Kailin Waterman, SFFD Rescue 1 | SFFCPF Board Secretary

Let’s all take a moment to look how far we have come in the last 20 years for our own health and cancer awareness. Think about the time when washing turnouts was almost unheard of.

“Don’t take your stuff home to wash: it is terrible for your machine at home.”
“Don’t wash them at a laundromat: it is not good for the public to see that.”

There was even the underlying belief that the smoke smell was some kind of badge of honor. So, on we went sleeping near our boots and pants every night while they off-gassed. We rarely washed them, and that was mostly just a hose down. We went so far as to wear them to watch TV and while we hung out. We were in or near them pretty much all of the time.

People said the culture was unmovable, these things would never change. But thankfully, they have. We have extractors in every station. Turnouts are not making it into dorms anymore. And furthermore, we aren’t wearing them unless actively fighting fire.

Some years ago, we asked if the turnout companies would make us a PFAS-free set and they laughed at us saying it would never happen. But this last contract we were able to get an almost 100% PFAS-free turnout (save for one layer of the vapor barrier). And, fingers crossed, even that may be removed someday soon.

Though change has been slow, it is happening. And yet, the biggest hurdle is ourselves. The best way for us to progress is for each and every one of us to be proactive in our own health and awareness. What can we do?

You are responsible to wear your mask all the time.  No one is going to make you do it. Be your own advocate. Is being cool important or being alive? The air in your SCBA is free—you already have it on your back—just put the mask on and keep it on when in a smokey environment.

Wash your stuff after every fire. Why not? The extractor is in your house. There is a drying room. It will be ready for you by next watch.

Clearly, there are a lot of questions about wearing plastics in a super-heated environment vs. the old leathers. Regardless of your stance or choice, the helmet and liner carry the same exposure hazards, so you should clean them and replace regularly. Why do we somehow neglect the piece of equipment directly contacting our heads?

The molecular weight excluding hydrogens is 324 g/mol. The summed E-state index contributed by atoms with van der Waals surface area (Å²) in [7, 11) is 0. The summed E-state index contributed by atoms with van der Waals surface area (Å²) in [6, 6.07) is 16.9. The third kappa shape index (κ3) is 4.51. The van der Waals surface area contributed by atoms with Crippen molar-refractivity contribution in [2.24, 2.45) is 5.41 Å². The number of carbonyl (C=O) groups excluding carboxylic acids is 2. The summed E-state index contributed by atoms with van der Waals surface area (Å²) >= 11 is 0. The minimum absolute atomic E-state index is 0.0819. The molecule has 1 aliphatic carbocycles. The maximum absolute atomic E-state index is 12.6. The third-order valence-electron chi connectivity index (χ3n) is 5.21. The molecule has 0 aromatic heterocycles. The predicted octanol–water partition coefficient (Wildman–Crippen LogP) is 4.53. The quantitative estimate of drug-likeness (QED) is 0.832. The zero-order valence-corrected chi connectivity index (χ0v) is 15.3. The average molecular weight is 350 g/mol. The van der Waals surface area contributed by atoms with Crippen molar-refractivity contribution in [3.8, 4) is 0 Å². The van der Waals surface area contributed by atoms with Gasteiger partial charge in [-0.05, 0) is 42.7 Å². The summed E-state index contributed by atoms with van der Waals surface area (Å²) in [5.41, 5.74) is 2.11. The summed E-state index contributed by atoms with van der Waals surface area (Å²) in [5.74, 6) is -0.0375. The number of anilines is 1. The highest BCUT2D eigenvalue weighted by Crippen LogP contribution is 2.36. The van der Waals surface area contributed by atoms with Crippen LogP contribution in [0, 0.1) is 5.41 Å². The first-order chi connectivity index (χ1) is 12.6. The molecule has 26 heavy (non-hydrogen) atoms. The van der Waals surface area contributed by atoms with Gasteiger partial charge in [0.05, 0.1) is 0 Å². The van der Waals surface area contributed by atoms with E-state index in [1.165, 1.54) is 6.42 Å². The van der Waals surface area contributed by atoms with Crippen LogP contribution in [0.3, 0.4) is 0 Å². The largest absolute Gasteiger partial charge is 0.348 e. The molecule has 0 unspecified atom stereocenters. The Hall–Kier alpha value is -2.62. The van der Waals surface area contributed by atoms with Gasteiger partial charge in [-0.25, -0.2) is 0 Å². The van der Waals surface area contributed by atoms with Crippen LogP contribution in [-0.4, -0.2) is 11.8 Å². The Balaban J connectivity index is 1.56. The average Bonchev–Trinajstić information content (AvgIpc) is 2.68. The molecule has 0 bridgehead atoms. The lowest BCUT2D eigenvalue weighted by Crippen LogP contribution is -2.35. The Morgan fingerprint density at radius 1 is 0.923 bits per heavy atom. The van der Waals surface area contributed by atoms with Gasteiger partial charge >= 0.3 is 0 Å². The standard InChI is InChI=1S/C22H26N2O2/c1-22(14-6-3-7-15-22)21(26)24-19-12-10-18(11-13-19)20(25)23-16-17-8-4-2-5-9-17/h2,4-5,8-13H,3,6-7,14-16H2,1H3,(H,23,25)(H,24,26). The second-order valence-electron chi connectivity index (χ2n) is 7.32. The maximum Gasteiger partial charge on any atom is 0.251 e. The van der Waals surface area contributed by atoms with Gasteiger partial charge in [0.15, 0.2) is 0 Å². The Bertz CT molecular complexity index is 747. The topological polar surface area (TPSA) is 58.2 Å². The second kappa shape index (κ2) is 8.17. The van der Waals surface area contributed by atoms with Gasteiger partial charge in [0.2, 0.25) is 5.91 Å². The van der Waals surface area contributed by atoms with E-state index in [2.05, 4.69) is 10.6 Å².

SAFELY TRANSPORT YOUR TURNOUTS (if you must move them)
Don’t bring your dirty turnouts in your car where your friends and family will be riding. If you must transport them, try the trunk, a bin with a closed top, or a garbage bag. But those things are not good for your loved ones.

To give an example: We sent samples to be tested by Dr. Graham Peaslee’s team at Notre Dame University for PFAS and other toxins. Mind you, there were both brand new and battle worn sets. New or used, he required his team to wear gowns, gloves and masks when handling the gear because of what these samples contained. This is the stuff we wear! Don’t expose others.

The new program with the Cancer Champions is another way to be proactive. A lot of the focus is on being aware of your body and changes it might be going through as a way to be in touch to catch something early. You know your body the best. If something is new, off, or different then go get it checked out. Your best chance is to catch and treat anything early.

Take the list of recommended screenings we have to your PCP (primary care physician) and don’t let them talk you out of it.  You have to be your own advocate. If they are fighting you on screenings, then maybe they aren’t the best PCP for you.

It is a tragic reality that we all know someone who lives with, or has passed away from, cancer. The terrible toll it takes on the person and their loved ones is undeniable. Don’t be lazy—for yourself and your family—it will only hurt you and them in the end. No one will remember how bad ass you looked standing in that smokey fire with no mask on. They will remember, however, the terrible and painful process as cancer or the treatment takes a toll on your body. I don’t want that for you.

The whole “30 In 30 Out” cry sounds silly, but I want that and much more for all of you. We know more now and have more preventative measures than ever before. We should also have better outcomes and life expectancy.